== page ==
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Archive for the ‘Ann Harding’ Category

Two Weeks With Love

10 Sep

Two Weeks With Love – directed by Roy Rowland. Period Musical. 92 minutes 1950.

★★★★

Jane Powell is 21 here, playing a 17-year-old who desires to grow up.

Up is where Powell would never grow, because she is 5’1” and doomed to play shrimps. Her perfectly convincing 12 year-old younger sister is so because she is 5’2” and is played by Debbie Reynolds, aged 19, also a shrimp.

Personettes. Movies are full of them. Gloria Swanson, Bette Davis, Joan Crawford, Judy Garland, Mickey Rooney, James Cagney, Joe Pesci, et al: tiny dynamos all.

Most of the musicals of this era are somewhat flaccid of plot, but they each usually have one marvelous number in them. And this one has Debbie Reynolds singing “Abba-Dabba Honeymoon.” It’s the number that made her famous and funneled her into Singing In The Rain. She joins cheeks to duet it with Carleton Carpenter and knocks it out of the park. There is a lot more to be said about Debbie Reynolds’ gifts and give than her first name has so far permitted.

The story is the same old strain on our credulity as so many other Powell films in which she is a sweet young thing in love with a man way out of her age range and class.

Here he is played by Ricardo Montalban, who is only 30 but is a man of such aplomb as to be almost on the level of Louis Calhern who plays Powell’s father.

Ricardo Montalban was an actor who could turn a thankless role into an occasion for our gratitude. If you compare him to the ill-natured Edmund Purdom in Powell’s Athena, you will see why we are so lucky to have Montalban before us here. But the idea of his marrying Powell is as inconceivable as a nightingale wedding an elk. We swallow this pill in order to get to the good parts. And all the musical matter is delightful, as is the ice-cream soda style of the film as a whole.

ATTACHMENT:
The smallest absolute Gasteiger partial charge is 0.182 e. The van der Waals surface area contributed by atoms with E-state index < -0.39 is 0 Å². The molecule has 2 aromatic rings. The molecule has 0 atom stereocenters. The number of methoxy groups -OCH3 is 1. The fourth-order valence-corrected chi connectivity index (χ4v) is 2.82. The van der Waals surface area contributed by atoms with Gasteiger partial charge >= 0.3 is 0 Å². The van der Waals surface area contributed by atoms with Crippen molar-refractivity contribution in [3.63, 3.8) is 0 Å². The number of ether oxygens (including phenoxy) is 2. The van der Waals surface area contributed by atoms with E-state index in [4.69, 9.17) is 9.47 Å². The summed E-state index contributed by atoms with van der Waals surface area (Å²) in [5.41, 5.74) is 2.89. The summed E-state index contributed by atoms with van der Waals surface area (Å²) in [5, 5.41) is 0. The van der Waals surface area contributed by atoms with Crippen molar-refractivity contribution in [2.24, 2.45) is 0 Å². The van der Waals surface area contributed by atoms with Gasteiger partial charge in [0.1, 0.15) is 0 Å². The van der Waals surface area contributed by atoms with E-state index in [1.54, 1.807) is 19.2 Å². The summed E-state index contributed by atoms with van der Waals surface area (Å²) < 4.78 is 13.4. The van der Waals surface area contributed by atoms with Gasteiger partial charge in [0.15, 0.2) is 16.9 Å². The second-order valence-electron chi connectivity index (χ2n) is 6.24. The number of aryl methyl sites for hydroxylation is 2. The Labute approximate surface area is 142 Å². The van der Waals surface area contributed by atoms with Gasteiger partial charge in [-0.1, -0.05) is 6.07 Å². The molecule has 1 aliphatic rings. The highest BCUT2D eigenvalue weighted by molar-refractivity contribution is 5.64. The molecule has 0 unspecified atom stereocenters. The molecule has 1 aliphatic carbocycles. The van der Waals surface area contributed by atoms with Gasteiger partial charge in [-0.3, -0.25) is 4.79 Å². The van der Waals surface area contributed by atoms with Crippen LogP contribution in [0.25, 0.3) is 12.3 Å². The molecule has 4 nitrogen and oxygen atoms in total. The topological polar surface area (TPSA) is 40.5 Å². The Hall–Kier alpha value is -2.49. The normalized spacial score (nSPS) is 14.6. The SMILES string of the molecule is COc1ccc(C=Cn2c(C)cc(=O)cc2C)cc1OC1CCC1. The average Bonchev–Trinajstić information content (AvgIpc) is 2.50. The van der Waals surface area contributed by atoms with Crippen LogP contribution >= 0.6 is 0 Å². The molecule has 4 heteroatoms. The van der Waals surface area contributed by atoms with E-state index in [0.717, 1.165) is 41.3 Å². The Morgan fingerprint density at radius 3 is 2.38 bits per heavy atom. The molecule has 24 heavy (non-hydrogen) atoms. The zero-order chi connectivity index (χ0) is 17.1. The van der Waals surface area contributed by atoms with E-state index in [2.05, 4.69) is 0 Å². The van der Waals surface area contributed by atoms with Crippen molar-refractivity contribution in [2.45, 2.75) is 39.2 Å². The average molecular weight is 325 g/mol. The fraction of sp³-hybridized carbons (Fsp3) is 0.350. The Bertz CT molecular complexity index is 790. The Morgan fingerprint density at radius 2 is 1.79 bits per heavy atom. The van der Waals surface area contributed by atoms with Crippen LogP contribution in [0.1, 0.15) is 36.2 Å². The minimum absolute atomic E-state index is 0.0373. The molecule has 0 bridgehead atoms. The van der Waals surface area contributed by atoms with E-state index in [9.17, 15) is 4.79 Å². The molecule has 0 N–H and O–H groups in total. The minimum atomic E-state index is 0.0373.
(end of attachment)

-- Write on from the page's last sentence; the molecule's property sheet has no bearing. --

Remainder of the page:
It does not seem strange to me that these musical are on DVD now and that people are seeing them for the first time. It isn’t nostalgia that causes it, and it isn’t scholarship, and it isn’t because they are classic, because they’re not; they’re simply of their period. It is because they remain entertainments as simple and pleasing as they were ever meant to be. These are not musicals about the horrors, or social and sexual mores, or a moment of history, and they are not sophisticated musicals, although they often include highly talented and sophisticated people. They are as easy to take as the ice-cream soda mentioned above. You don’t need to remember them. They’re not meant to stick to your ribs, any more than an ice-cream soda is.

They’re popular because ice-cream sodas never go out of style.

 
 
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